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I got the following recommendation on a table:

CREATE NONCLUSTERED INDEX 
    [_dta_index_MyTable_6_44943632__K16_K52_K8_K9_K15_1_2_4_5_6_7_10_11_12_13_14_17_18_19_20_21_22_23_24_25_26_27_28_29_30_31_] 
ON [dbo].[MyTable] 
(
    [ColumnA] ASC,
    [ColumnB] ASC,
    [ColumnC] ASC
)

However, I am a bit surprised about the order of the fields in the recommendation. I would expect the result to be ColumnB, ColumnA, ColumnC.

Can I rely on the recommendation or should I decide the order of the fields?

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4  
We should guess what your query is? –  ypercube Apr 17 '13 at 8:50
    
and which version of sql server are you using? –  KookieMonster Apr 17 '13 at 8:56
    
I am using SQL Server 2008 R2 - i will se if I can find the query linked to the index –  MrMox Apr 17 '13 at 9:13
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1 Answer

up vote 1 down vote accepted

You need to provide more info, specifically why do you expect the order you expect. An index on (A, B, C) is completely different from an index on (B, A, C) and one cannot replace the other. The DTA may be wrong sometimes, but is way more often right rather than wrong.

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The table is a transaction table and the recommendation is something like (TransactionStatus, Company, ReferenceId) The Company column holds only to different values (Company1 and Company2), the TransactionStatus has 5 different values, and the ReferenceId points to another table. I would expect the order to be TransactionStatus, ReferenceId, Company –  MrMox Apr 17 '13 at 9:17
1  
You still don't explain why do you expect that. From the little info you provide, I woudl expect the order to be the one given by DTA, as low selectivity keys have little value after high selectivity keys. –  Remus Rusanu Apr 17 '13 at 9:25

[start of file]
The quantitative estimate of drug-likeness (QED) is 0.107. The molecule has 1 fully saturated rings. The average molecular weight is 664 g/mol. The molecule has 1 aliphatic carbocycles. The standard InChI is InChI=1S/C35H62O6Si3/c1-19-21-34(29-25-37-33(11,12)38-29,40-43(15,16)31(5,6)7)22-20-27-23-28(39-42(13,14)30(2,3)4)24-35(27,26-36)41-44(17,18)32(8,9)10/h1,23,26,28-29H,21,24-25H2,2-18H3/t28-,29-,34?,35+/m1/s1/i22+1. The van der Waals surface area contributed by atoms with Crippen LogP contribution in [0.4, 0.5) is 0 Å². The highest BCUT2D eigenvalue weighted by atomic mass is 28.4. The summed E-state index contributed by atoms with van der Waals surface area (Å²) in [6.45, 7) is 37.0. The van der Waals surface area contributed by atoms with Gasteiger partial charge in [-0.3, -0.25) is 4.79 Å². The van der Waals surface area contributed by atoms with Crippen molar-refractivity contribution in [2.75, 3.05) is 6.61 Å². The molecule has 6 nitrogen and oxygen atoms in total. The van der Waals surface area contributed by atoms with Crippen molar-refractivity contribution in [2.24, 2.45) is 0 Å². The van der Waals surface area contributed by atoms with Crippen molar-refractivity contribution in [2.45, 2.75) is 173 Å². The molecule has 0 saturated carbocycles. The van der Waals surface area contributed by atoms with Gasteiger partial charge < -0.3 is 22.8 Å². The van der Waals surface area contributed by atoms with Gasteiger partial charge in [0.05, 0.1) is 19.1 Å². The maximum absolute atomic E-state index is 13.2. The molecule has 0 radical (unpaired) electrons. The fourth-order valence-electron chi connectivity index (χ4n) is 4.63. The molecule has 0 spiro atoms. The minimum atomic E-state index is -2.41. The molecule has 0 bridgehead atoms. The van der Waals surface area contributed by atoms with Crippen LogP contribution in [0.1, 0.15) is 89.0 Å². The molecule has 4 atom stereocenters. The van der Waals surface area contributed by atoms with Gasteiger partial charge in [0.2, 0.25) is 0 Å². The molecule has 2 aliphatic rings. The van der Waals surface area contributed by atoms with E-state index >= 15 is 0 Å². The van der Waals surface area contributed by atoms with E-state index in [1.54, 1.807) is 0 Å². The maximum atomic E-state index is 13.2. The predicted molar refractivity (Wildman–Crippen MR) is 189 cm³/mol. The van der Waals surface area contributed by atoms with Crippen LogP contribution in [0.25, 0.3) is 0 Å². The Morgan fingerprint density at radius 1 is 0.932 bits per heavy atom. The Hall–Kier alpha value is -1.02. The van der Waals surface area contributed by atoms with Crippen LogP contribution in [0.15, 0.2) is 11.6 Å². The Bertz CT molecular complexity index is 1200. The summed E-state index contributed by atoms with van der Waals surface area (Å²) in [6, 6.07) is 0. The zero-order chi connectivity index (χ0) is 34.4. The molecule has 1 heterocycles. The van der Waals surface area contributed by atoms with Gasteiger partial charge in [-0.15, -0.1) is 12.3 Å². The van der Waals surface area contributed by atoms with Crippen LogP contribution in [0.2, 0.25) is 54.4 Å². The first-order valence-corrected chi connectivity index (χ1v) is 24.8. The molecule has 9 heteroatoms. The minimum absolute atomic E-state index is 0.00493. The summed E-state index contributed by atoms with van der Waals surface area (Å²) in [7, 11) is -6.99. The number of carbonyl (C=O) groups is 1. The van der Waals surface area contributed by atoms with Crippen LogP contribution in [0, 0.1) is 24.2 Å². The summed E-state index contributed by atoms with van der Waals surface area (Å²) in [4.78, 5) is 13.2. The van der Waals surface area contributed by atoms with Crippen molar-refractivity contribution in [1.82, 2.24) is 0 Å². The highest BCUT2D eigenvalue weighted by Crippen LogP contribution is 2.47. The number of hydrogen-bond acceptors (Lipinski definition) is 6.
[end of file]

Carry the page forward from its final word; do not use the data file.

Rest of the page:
Well, I don't know if I'd go so far as to say the DTA is right more often than wrong, unless you're talking specifically about the order of the key columns. It can be overly aggressive about INCLUDE columns, will often suggest redundant almost-duplicate indexes, and can be totally wrong if your input is wrong (e.g. small portion of workload). –  Aaron Bertrand Apr 17 '13 at 13:18
1  
@AaronBertrand: I'm talking about DTA in general. Remember that you are in a position where you're called to help when things fail so you will always see a worse picture than average user sees. The countless times DTA works and gives good advice will tend to go unnoticed... –  Remus Rusanu Apr 17 '13 at 13:26
    
I've seen it do the things I've mentioned plenty of times, and not just in cases where I'm called to help when things fail. My point was simply this: use DTA with caution. –  Aaron Bertrand Apr 17 '13 at 13:42
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